In Parade, Wiesel also speaks of brave American soldiers bringing "rays of hope" to the people of Iraq. However, such rays were not welcome in Central and South America when Israel served as a U.S. proxy for proving arms to murderous regimes like that of Guatemala. In 1981, shortly after Israel agreed to provide military aid to this oppressive regime, a Guatemalan officer had a feature article published in the army's Staff College review. In that article, the officer praised Adolf Hitler, National Socialism, and the Final Solution-quoting extensively from Mein Kampf and chalking up Hitler's anti-Semitism to the "discovery" that communism was part of a "Jewish conspiracy." Despite such seemingly incompatible ideology, Israel's estimated military assistance to Guatemala in 1982 was $90 million. What type of policies did the Guatemalan government pursue with the help they received from a nation populated with thousands of Holocaust survivors? Consider the words of Gabriel, one of the Guatemalan freedom fighters interviewed in 1994 by Jennifer Harbury: "In my country, child malnutrition is close to 85 percent. Ten percent of all children will be dead before the age of five, and this is only the number actually reported to government agencies. Close to 70 percent of our people are functionally illiterate. There is almost no industry in our country-you need land to survive. Less than 3 percent of our landowners own over 65 percent of our lands. In the last fifteen years or so, there have been over 150,000 political murders and disappearances. Don't talk to me about Gandhi; he wouldn't have survived a week here."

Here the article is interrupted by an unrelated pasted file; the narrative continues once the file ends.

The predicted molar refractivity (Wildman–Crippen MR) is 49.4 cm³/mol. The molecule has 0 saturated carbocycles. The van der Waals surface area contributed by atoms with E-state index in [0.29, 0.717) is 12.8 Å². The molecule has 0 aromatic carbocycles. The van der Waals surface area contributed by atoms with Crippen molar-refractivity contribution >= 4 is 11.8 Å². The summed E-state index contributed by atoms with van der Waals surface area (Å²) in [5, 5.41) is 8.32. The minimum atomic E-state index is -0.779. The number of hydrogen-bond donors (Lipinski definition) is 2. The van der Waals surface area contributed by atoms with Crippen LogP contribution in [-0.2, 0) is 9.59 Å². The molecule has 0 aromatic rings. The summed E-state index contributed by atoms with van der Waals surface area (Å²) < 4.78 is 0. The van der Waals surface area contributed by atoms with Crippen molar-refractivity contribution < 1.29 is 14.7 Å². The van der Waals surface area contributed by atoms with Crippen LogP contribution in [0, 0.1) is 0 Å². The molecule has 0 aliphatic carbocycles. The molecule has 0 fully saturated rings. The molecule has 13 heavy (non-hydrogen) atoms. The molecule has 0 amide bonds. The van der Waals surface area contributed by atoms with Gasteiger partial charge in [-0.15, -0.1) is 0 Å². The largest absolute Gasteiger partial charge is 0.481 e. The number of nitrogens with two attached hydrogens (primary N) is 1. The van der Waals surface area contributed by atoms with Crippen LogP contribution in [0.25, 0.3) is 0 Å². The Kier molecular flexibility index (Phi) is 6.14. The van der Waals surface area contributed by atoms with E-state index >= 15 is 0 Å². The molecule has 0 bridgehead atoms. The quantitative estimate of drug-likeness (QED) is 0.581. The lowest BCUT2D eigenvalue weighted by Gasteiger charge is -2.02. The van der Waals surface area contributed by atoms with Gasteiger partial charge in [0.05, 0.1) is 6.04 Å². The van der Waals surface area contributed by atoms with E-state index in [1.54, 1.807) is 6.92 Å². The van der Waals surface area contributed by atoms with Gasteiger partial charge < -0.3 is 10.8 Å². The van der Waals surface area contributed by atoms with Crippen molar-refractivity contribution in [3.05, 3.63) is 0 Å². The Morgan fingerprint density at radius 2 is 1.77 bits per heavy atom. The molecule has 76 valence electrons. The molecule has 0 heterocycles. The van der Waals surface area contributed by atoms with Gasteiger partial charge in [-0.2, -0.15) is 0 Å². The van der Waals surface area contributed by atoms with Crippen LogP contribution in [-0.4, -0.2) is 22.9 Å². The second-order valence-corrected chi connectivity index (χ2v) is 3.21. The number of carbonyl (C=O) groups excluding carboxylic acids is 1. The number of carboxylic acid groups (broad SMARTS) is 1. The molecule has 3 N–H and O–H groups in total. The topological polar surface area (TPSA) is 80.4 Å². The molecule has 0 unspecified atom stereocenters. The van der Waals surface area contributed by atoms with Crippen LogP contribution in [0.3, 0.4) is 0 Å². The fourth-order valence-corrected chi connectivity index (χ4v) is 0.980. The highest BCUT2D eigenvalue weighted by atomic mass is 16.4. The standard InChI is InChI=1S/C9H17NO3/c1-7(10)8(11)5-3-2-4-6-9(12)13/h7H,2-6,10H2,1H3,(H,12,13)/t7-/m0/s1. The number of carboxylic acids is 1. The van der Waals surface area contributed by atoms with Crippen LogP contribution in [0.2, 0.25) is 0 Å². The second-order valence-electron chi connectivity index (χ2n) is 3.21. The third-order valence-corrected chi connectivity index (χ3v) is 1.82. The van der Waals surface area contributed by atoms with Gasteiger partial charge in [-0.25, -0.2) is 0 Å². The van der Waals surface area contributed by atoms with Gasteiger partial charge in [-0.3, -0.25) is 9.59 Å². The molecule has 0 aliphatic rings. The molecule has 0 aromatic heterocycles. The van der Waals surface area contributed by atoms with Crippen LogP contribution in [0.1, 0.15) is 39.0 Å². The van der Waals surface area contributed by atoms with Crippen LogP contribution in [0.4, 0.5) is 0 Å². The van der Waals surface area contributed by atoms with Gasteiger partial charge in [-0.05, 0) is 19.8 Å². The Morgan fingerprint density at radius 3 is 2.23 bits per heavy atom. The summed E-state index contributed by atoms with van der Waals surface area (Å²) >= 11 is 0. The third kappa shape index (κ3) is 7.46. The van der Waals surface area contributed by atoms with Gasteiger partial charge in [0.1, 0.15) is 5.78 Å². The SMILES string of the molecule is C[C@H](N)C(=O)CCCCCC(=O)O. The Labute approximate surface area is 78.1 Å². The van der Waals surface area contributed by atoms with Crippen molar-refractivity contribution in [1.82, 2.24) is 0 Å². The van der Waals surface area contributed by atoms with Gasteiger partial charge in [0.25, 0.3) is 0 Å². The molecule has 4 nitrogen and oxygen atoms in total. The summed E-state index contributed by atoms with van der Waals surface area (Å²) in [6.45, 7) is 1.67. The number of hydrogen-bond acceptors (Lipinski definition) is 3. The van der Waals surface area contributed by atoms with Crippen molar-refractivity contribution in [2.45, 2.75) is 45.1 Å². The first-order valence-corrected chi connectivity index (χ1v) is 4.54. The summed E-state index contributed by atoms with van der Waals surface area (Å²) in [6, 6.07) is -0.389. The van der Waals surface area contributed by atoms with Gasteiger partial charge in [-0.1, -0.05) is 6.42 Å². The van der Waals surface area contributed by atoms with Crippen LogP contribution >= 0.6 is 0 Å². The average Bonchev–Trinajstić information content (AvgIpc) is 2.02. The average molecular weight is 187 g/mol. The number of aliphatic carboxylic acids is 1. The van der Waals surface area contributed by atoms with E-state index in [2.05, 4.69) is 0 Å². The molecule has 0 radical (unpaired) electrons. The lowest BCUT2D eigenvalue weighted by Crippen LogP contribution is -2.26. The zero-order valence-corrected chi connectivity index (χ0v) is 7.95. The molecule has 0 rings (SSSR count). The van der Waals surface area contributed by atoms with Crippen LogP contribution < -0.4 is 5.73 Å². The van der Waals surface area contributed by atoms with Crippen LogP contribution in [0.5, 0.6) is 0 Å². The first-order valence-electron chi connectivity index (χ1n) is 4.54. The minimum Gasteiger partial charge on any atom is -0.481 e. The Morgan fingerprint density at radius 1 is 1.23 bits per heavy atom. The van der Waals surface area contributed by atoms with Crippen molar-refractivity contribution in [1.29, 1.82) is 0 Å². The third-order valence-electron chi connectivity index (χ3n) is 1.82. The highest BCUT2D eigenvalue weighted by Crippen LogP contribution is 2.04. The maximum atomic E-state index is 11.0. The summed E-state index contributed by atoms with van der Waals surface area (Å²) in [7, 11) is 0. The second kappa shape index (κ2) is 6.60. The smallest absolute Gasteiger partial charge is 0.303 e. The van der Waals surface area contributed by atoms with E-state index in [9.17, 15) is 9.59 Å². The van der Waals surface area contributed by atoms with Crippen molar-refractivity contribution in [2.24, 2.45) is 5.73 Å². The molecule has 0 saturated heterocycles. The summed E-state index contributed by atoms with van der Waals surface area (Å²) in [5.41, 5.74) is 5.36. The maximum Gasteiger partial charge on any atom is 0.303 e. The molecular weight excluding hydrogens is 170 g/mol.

Similar stories can be culled from countries throughout the region, but apparently have had no effect on the rulers of the Jewish state. For example, when Israel faced an international arms embargo after the 1967 war, a plan to divert Belgian and Swiss arms to the Holy Land was implemented. These weapons were supposedly destined for Bolivia to be transported by a company managed by Klaus Barbie...as in "The Butcher of Lyon."
One Jewish figure that might be expected to find fault with such policy is, of course, Parade cover boy Elie Wiesel. Here is an episode from mid-1985, documented by Yoav Karni in Ha'aretz, which should put to rest any exalted expectations of the revered moralist: When Wiesel received a letter from a Nobel Prize laureate documenting Israel's contributions to the atrocities in Guatemala, suggesting that he use his considerable influence to put a stop to Israel's practice of arming neo-Nazis, Wiesel "sighed" and admitted to Karni that he did not reply to that particular letter. "I usually answer at once," he explained, "but what can I answer to him?"
One is left to only wonder how Wiesel's silent sigh might have been received if it was in response to a letter not about Jewish complicity in the murder of Guatemalans but instead about the function of Auschwitz in 1943.
In Parade, Elie Wiesel claims he discovered in America "the strength to overcome cynicism and despair." It sounds like what he's actually overcome is honesty and compassion.
Mickey Z. is the author of two brand new books: "The Seven Deadly Spins: Exposing the Lies Behind War Propaganda" (Common Courage Press) and "A Gigantic Mistake: Articles and Essays for Your Intellectual Self-Defense" (Library Empyreal/Wildside Press). For more information, please visit: http://mickeyz.net.